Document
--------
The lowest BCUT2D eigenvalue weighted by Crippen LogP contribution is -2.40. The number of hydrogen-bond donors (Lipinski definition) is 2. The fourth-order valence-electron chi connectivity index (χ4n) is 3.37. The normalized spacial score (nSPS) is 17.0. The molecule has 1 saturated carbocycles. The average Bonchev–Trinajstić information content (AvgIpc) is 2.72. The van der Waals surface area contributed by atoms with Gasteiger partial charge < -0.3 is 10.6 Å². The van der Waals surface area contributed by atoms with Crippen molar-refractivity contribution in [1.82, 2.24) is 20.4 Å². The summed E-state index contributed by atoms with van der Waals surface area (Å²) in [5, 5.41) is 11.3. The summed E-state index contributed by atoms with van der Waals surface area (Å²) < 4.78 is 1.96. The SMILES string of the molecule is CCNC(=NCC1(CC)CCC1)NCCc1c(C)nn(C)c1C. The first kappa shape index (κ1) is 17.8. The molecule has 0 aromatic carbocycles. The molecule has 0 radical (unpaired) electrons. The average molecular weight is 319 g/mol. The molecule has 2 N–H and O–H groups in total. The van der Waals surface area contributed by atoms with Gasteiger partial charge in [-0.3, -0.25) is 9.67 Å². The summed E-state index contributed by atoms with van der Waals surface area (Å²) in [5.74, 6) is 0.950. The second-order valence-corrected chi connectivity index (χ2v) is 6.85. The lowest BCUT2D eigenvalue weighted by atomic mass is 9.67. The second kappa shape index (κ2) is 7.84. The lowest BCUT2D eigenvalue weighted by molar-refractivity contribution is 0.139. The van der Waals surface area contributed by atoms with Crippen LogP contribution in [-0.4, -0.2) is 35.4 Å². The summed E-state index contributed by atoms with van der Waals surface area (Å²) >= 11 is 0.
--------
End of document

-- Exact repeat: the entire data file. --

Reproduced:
The lowest BCUT2D eigenvalue weighted by Crippen LogP contribution is -2.40. The number of hydrogen-bond donors (Lipinski definition) is 2. The fourth-order valence-electron chi connectivity index (χ4n) is 3.37. The normalized spacial score (nSPS) is 17.0. The molecule has 1 saturated carbocycles. The average Bonchev–Trinajstić information content (AvgIpc) is 2.72. The van der Waals surface area contributed by atoms with Gasteiger partial charge < -0.3 is 10.6 Å². The van der Waals surface area contributed by atoms with Crippen molar-refractivity contribution in [1.82, 2.24) is 20.4 Å². The summed E-state index contributed by atoms with van der Waals surface area (Å²) in [5, 5.41) is 11.3. The summed E-state index contributed by atoms with van der Waals surface area (Å²) < 4.78 is 1.96. The SMILES string of the molecule is CCNC(=NCC1(CC)CCC1)NCCc1c(C)nn(C)c1C. The first kappa shape index (κ1) is 17.8. The molecule has 0 aromatic carbocycles. The molecule has 0 radical (unpaired) electrons. The average molecular weight is 319 g/mol. The molecule has 2 N–H and O–H groups in total. The van der Waals surface area contributed by atoms with Gasteiger partial charge in [-0.3, -0.25) is 9.67 Å². The summed E-state index contributed by atoms with van der Waals surface area (Å²) in [5.74, 6) is 0.950. The second-order valence-corrected chi connectivity index (χ2v) is 6.85. The lowest BCUT2D eigenvalue weighted by atomic mass is 9.67. The second kappa shape index (κ2) is 7.84. The lowest BCUT2D eigenvalue weighted by molar-refractivity contribution is 0.139. The van der Waals surface area contributed by atoms with Crippen LogP contribution in [-0.4, -0.2) is 35.4 Å². The summed E-state index contributed by atoms with van der Waals surface area (Å²) >= 11 is 0.